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Over 500 plant species became extinct in the past 250 years, new study finds

A new study has found that plant extinction is occurring up to 500 times faster than ‘natural’ rates.

Crocus. Chilean Crocus Source: Stockholm University

NEARLY 600 PLANT species have become extinct in the past 250 years – more than twice the number of birds, mammals and amphibians combined.

A new study conducted by the Royal Botanic Gardens, Kew, and Stockholm University combined global analysis of all plant extinction records from across the world and found that plant extinction is occurring up to 500 times faster than ‘natural’ rates of extinction.

Published today in Nature Ecology & Evolution, the revealing study gathered data from fieldwork, literature and herbarium specimens to show which plants species have become extinct.

The study found that 571 plant species have disappeared in the last two and a half centuries, more than twice the number of birds, mammals and amphibians – a combined total of 217 species. 

The Chile sandalwood, for instance, was a tree that grew on the Juan Fernández Islands which lie between Chile and Easter island.

From around 1624, the tree began to be heavily exploited for the aromatic sandalwood and by the end of the 19th century most of the trees had been cut down. 

The last tree was photographed on 28 August 1908 on Robinson Crusoe island by Carl Skottsberg. The tree has not been seen since on that island.

“Most people can name a mammal or bird that has become extinct in recent centuries, but few can name an extinct plant,” Assistant professor at the Department of Ecology, Environment and Plant Sciences at Stockholm University Dr Aelys M Humphreys said.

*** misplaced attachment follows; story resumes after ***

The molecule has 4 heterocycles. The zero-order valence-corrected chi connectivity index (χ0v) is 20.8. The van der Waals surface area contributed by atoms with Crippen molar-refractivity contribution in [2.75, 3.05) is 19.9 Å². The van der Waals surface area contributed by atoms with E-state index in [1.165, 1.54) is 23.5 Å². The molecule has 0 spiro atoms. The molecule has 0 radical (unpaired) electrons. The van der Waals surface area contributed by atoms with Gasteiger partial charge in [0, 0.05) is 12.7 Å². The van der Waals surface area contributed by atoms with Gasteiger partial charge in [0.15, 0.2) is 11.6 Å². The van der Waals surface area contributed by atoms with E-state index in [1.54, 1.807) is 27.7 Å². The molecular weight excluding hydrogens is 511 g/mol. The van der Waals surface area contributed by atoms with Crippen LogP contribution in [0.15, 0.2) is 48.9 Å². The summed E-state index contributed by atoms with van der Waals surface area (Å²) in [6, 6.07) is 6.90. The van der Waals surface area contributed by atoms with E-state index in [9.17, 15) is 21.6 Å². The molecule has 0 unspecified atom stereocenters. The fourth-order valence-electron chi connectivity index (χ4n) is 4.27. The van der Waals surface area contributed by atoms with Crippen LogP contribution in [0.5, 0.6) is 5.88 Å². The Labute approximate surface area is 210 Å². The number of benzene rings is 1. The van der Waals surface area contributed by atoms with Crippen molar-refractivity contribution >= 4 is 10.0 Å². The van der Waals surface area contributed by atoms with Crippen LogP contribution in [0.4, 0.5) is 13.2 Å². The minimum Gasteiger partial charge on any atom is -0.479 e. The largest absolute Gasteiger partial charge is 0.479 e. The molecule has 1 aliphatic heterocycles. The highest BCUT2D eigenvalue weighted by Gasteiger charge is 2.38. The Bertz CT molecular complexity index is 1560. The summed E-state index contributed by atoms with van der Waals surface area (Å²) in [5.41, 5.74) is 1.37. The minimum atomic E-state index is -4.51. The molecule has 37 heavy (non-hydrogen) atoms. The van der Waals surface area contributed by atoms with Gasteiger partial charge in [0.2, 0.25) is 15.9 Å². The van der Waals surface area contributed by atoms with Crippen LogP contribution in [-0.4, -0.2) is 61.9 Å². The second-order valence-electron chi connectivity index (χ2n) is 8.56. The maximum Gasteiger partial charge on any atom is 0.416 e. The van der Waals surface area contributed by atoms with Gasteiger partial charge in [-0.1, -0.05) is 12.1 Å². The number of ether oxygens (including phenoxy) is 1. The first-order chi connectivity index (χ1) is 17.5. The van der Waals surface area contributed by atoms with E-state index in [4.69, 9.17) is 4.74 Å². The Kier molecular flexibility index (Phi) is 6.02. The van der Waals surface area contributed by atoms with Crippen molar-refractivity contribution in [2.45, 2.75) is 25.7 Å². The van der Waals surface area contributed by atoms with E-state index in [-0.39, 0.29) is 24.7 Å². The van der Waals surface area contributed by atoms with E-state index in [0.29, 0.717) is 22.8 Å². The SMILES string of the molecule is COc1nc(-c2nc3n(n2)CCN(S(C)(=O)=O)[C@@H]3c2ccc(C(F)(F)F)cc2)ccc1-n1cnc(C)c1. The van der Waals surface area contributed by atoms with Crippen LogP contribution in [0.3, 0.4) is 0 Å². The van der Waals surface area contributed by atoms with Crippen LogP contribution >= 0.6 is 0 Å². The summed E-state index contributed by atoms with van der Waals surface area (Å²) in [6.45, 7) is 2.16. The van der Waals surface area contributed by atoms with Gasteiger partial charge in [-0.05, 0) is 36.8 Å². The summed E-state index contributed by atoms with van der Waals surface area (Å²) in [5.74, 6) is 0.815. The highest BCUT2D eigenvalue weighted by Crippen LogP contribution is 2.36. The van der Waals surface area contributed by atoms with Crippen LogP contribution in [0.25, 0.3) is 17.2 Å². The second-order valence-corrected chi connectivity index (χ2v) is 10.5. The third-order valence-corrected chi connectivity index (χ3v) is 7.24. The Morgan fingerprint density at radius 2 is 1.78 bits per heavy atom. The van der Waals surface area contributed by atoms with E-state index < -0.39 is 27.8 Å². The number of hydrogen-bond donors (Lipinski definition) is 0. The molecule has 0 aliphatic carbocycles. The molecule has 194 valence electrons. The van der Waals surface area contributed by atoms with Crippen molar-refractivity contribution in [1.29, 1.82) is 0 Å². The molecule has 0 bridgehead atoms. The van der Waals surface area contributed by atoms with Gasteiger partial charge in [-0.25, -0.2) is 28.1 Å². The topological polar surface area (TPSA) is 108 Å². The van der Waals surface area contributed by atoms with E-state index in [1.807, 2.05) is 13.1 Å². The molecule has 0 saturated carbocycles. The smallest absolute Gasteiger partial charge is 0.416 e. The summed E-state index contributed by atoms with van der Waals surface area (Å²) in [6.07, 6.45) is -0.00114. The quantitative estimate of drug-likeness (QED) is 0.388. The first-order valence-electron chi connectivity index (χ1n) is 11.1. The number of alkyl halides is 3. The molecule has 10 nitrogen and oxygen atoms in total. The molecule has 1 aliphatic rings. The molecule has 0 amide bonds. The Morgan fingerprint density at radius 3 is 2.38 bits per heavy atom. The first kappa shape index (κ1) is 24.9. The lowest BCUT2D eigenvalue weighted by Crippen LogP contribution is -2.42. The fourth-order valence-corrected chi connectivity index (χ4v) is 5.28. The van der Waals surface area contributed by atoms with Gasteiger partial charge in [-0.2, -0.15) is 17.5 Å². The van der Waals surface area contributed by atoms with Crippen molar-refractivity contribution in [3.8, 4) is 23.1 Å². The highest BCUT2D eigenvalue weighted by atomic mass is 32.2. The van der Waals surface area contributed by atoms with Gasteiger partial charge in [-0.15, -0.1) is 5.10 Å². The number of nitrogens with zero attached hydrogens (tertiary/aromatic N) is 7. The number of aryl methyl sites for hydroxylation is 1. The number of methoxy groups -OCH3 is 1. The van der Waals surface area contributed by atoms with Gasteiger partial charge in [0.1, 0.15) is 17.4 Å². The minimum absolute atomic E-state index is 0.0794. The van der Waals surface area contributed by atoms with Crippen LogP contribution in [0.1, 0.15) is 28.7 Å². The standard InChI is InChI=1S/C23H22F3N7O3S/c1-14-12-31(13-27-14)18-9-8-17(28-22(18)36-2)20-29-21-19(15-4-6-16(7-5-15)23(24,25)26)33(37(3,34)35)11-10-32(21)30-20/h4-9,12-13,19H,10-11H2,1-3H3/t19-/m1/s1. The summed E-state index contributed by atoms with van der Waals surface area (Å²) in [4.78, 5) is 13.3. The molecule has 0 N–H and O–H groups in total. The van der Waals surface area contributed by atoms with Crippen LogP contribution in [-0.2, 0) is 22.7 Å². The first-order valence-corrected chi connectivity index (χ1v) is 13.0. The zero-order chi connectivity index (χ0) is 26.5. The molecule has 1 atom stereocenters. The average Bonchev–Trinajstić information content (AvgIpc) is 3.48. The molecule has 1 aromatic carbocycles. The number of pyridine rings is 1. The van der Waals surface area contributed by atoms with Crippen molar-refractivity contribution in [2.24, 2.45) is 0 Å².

“This study is the first time we have an overview of what plants have already become extinct, where they have disappeared from and how quickly this is happening.”

“We hear a lot about the number of species facing extinction, but these figures are for plants that we’ve already lost, so provide an unprecedented window into plant extinction in modern times.”

‘All life on earth’

The study found that the highest rates of plant extinction to be on islands, in the tropics and in areas with a Mediterranean climate – regions which are home to “many unique species vulnerable to human activities,” he study notes. 

Another species - St Helena olive tree – was first discovered in 1805 on the island of St Helena in the South Atlantic Ocean.

One elderly tree survived until 1994, from which Kew and local conservationists were able to collect cuttings before it died. 

“Plants underpin all life on earth, they provide the oxygen we breathe and the food we eat, as well as making up the backbone of the world’s ecosystems – so plant extinction is bad news for all species,” Dr Eimear Nic Lughadha, Co-author and Conservation Scientist at Royal Botanic Gardens, Kew has said. 

This new understanding of plant extinction will help us predict – and try to prevent – future extinctions of plants, as well as other organisms. 

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